Of course, we cannot compare the birth of Jesus with anyone else’s situation at any point in the history of humanity. Yes, we do read of miraculous births in the Old Testament, but none of those refer to God coming into this world, to fully share in the human condition.
In the antiphon for today (O Adonai) we hear these words: Come and redeem us with an outstretched arm. In our reading today we hear of that moment. Despite all that could have gone wrong, we hear of the moment when God overcame the taboos of society and was born to humble parents, in a situation that others would have found scandalous.
Today we are called to rejoice that a new life came into this world, and that that life was to bring redemption for us all. We are called to celebrate with the earthly parents of that new-born boy, and to share in their wonder at all God has done since the moment of creation. We are called to take the Good News of that birth into our hearts and then to share it far and wide in order that others might come to know the depth of our joy today, and for the rest of time.
Watchful at all times, let us pray for strength to stand with confidence before our Maker and Redeemer.
That God may bring in his kingdom with justice and mercy, let us pray to the Lord.
That God may establish among the nations his sceptre of righteousness, let us pray to the Lord.
That we may seek Christ in the scriptures and recognize him in the breaking of the bread, let us pray to the Lord.
That God may bind up the broken hearted, restore the sick and raise up all who have fallen, let us pray to the Lord.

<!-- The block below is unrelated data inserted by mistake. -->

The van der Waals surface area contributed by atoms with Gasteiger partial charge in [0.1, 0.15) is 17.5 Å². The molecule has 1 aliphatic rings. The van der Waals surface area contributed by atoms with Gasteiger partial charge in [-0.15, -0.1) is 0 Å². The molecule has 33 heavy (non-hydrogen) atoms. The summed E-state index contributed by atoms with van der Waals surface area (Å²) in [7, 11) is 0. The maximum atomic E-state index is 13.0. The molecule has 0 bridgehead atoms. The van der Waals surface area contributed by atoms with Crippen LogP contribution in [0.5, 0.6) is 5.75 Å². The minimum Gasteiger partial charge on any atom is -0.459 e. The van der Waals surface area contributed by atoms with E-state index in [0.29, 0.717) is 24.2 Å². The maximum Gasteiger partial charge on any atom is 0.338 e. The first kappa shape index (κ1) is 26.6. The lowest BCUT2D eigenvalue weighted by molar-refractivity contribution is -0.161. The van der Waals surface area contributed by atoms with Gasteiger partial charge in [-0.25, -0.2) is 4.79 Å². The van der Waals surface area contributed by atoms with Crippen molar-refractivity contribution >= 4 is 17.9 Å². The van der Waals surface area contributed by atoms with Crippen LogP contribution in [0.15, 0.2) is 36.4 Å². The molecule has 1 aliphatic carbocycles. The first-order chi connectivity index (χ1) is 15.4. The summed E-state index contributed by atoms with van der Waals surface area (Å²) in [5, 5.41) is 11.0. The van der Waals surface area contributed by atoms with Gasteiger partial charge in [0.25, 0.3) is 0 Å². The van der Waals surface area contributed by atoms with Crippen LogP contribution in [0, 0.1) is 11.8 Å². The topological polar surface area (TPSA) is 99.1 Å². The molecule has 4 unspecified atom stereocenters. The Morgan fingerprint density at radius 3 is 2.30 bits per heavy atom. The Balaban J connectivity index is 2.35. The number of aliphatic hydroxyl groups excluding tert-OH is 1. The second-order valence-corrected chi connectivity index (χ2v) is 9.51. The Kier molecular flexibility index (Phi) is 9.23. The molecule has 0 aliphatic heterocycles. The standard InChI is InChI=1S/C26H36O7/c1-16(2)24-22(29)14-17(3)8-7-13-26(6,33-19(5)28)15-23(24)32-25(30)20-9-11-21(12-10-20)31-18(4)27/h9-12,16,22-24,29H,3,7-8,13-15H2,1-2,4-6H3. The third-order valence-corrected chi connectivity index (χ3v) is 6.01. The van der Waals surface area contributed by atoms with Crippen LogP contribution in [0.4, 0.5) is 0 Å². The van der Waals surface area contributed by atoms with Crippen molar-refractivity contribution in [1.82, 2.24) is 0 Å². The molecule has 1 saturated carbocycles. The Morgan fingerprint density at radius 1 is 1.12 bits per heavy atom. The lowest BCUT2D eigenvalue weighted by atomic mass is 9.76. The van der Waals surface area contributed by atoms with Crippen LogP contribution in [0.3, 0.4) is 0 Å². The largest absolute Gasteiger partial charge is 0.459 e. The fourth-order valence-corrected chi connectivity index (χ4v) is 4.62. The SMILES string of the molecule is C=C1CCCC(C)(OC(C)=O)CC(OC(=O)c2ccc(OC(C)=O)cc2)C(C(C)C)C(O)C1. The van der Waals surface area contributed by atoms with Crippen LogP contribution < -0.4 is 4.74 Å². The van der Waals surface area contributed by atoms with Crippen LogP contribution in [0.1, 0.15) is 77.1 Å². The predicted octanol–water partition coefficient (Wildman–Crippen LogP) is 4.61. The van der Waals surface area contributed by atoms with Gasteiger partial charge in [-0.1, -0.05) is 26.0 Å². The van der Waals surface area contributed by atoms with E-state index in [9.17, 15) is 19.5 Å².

That the light of God’s coming may dawn on all who live in darkness and the shadow of death, let us pray to the Lord.
That, with all the saints in light, we may shine forth as lights for the world, let us pray to the Lord.
Let us commend the world, which Christ will judge, to the mercy and protection of God.
as your kingdom dawns,
turn us from the darkness of sin to the
light of holiness,
that we may be ready to meet you
in our Lord and Saviour, Jesus Christ.
Uniting our prayers with the whole company of heaven,
let us pray with confidence as our Saviour has taught us
Our Father, who art in heaven,
hallowed be thy name;
thy kingdom come;
thy will be done;
on earth as it is in heaven.
Give us this day our daily bread.
And forgive us our trespasses,
as we forgive those who trespass against us.
And lead us not into temptation;
but deliver us from evil.
For thine is the kingdom,
the power and the glory,
for ever and ever.
Christ the Sun of Righteousness shine upon us,
scatter the darkness from before our path,
and make us ready to meet him when he comes in glory;
and may the blessing of God almighty,
the Father, the Son, and the Holy Spirit,
be among us and remain with us always.